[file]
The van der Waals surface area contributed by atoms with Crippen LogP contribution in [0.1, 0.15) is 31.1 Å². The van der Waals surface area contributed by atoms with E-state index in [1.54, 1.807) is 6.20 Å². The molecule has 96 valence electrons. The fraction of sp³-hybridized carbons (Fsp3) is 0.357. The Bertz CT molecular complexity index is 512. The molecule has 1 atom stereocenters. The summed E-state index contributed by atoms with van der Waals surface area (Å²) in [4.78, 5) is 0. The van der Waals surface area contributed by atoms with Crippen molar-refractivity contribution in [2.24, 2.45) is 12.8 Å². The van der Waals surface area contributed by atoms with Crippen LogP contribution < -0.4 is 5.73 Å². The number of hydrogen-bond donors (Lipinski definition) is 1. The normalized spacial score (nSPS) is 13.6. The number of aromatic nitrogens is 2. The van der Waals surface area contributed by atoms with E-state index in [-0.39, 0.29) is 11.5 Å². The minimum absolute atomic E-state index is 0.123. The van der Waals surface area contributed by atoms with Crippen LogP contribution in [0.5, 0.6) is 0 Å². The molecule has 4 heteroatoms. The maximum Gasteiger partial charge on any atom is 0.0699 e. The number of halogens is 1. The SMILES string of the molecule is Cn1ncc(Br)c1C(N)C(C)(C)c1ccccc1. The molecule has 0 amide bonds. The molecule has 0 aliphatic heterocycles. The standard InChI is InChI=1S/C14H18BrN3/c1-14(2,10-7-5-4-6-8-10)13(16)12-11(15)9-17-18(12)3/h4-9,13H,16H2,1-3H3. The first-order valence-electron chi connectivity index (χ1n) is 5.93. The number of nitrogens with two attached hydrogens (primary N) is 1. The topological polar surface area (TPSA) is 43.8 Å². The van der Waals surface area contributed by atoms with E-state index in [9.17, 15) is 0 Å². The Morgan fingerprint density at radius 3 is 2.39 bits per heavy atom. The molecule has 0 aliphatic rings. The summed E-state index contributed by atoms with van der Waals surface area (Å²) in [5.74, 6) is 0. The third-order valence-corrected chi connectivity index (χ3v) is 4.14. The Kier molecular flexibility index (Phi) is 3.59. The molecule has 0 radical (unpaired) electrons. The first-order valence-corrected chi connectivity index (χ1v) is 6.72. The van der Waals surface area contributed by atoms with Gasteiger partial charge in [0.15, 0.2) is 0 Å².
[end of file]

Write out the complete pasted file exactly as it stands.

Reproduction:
The van der Waals surface area contributed by atoms with Crippen LogP contribution in [0.1, 0.15) is 31.1 Å². The van der Waals surface area contributed by atoms with E-state index in [1.54, 1.807) is 6.20 Å². The molecule has 96 valence electrons. The fraction of sp³-hybridized carbons (Fsp3) is 0.357. The Bertz CT molecular complexity index is 512. The molecule has 1 atom stereocenters. The summed E-state index contributed by atoms with van der Waals surface area (Å²) in [4.78, 5) is 0. The van der Waals surface area contributed by atoms with Crippen molar-refractivity contribution in [2.24, 2.45) is 12.8 Å². The van der Waals surface area contributed by atoms with Crippen LogP contribution < -0.4 is 5.73 Å². The number of hydrogen-bond donors (Lipinski definition) is 1. The normalized spacial score (nSPS) is 13.6. The number of aromatic nitrogens is 2. The van der Waals surface area contributed by atoms with E-state index in [-0.39, 0.29) is 11.5 Å². The minimum absolute atomic E-state index is 0.123. The van der Waals surface area contributed by atoms with Crippen LogP contribution in [0.5, 0.6) is 0 Å². The molecule has 4 heteroatoms. The maximum Gasteiger partial charge on any atom is 0.0699 e. The number of halogens is 1. The SMILES string of the molecule is Cn1ncc(Br)c1C(N)C(C)(C)c1ccccc1. The molecule has 0 amide bonds. The molecule has 0 aliphatic heterocycles. The standard InChI is InChI=1S/C14H18BrN3/c1-14(2,10-7-5-4-6-8-10)13(16)12-11(15)9-17-18(12)3/h4-9,13H,16H2,1-3H3. The first-order valence-electron chi connectivity index (χ1n) is 5.93. The number of nitrogens with two attached hydrogens (primary N) is 1. The topological polar surface area (TPSA) is 43.8 Å². The van der Waals surface area contributed by atoms with E-state index in [9.17, 15) is 0 Å². The Morgan fingerprint density at radius 3 is 2.39 bits per heavy atom. The molecule has 0 aliphatic rings. The summed E-state index contributed by atoms with van der Waals surface area (Å²) in [5.74, 6) is 0. The third-order valence-corrected chi connectivity index (χ3v) is 4.14. The Kier molecular flexibility index (Phi) is 3.59. The molecule has 0 radical (unpaired) electrons. The first-order valence-corrected chi connectivity index (χ1v) is 6.72. The van der Waals surface area contributed by atoms with Gasteiger partial charge in [0.15, 0.2) is 0 Å².